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Democracy And Resistance: The Two Sides Of A Coin

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By Vijay Mahajan:

What led to the crumbling of justice, liberty, and everything the country’s constitution stands for?

The events of Monday, 5th August, related to Jammu and Kashmir, witnessed an outpouring of celebration, almost a mass hysteria, which many could not comprehend. This is an attempt to do so.

We begin with the popular aphorism ‘Eternal vigilance is the price of liberty’. According to one source, the American Abolitionist Wendell Phillips, speaking to members of the Massachusetts Anti-Slavery Society in 1852, said:

Eternal vigilance is the price of liberty; power is ever stealing from the many to the few. The hand entrusted with power becomes, either from human depravity or esprit de corps, the necessary enemy of the people. Only by continued oversight can the democrat in office be prevented from hardening into a despot; only by unintermitted agitation can a people be sufficiently awake to principle not to let liberty be smothered in material prosperity.”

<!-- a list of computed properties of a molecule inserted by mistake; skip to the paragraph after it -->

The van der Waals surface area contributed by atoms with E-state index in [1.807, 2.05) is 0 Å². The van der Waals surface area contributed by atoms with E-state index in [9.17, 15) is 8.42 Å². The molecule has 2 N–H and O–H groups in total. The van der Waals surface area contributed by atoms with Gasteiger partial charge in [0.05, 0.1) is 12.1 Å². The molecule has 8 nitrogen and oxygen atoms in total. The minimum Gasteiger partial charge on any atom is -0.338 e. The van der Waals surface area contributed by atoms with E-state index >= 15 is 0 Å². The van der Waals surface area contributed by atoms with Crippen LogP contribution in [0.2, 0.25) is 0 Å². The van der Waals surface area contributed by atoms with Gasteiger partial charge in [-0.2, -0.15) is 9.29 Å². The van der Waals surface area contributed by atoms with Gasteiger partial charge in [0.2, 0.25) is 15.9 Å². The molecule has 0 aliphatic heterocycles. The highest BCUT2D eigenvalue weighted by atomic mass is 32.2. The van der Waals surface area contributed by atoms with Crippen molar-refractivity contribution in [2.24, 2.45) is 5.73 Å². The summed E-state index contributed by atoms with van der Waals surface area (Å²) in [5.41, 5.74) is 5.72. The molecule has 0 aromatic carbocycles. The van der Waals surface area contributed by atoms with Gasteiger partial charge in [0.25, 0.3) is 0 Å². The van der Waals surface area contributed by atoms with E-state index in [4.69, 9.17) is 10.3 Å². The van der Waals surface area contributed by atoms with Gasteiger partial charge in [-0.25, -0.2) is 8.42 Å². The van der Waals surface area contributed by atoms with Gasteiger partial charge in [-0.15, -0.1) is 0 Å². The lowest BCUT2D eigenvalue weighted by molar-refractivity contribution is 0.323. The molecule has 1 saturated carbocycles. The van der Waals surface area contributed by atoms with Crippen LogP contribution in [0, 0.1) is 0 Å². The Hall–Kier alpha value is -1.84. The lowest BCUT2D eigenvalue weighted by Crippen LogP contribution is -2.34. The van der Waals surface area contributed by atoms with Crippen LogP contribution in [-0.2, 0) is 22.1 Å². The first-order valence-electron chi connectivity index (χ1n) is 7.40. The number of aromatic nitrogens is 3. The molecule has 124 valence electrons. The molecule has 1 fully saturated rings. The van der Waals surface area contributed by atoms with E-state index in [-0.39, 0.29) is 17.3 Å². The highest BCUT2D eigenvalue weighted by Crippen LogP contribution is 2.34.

Pendulum swinging for democracy
There is a strong link between the extent of citizen vigilance and how democracy progresses in our country. Only by continued oversight can those in office be prevented from hardening into despots. Illustration | Priya Dali

Eternal vigilance by whom? Wendell Phillips seems to imply by the ‘people’. But there’s the rub! We live in a time of majoritarian despotism, so the term ‘people’ has been appropriated by those who have secured power on the back of a majority vote in their favour.

As Maya Mirchandani asked poignantly: “Our democratic structures might be strong, but can the same be said for our democratic values?” The answer is, sadly, no. Witness the decline in democratic values as stated in the preamble of our Constitution–justice, liberty, equality, and fraternity.

This is due to the mesmerisation of the masses by an ideology that privileges one community as the true owners of the Indian nation, and all others as less than equal. As a result of this hysteria, there is an all-round assault on our constitutional values.

An Alternative Interpretation Of Our Maladies

The purpose of this Independence Day piece is to offer an alternative interpretation of our maladies. And right off at the start, I must apologise this will involve a bit of a technical explanation of a term called hysteresis.

It is defined as ‘the dependence of the state of a system on its history’. It means that in certain situations, the outcome can have one of two distinctly different values, depending on the history of the causative variable–that is, was it rising or falling.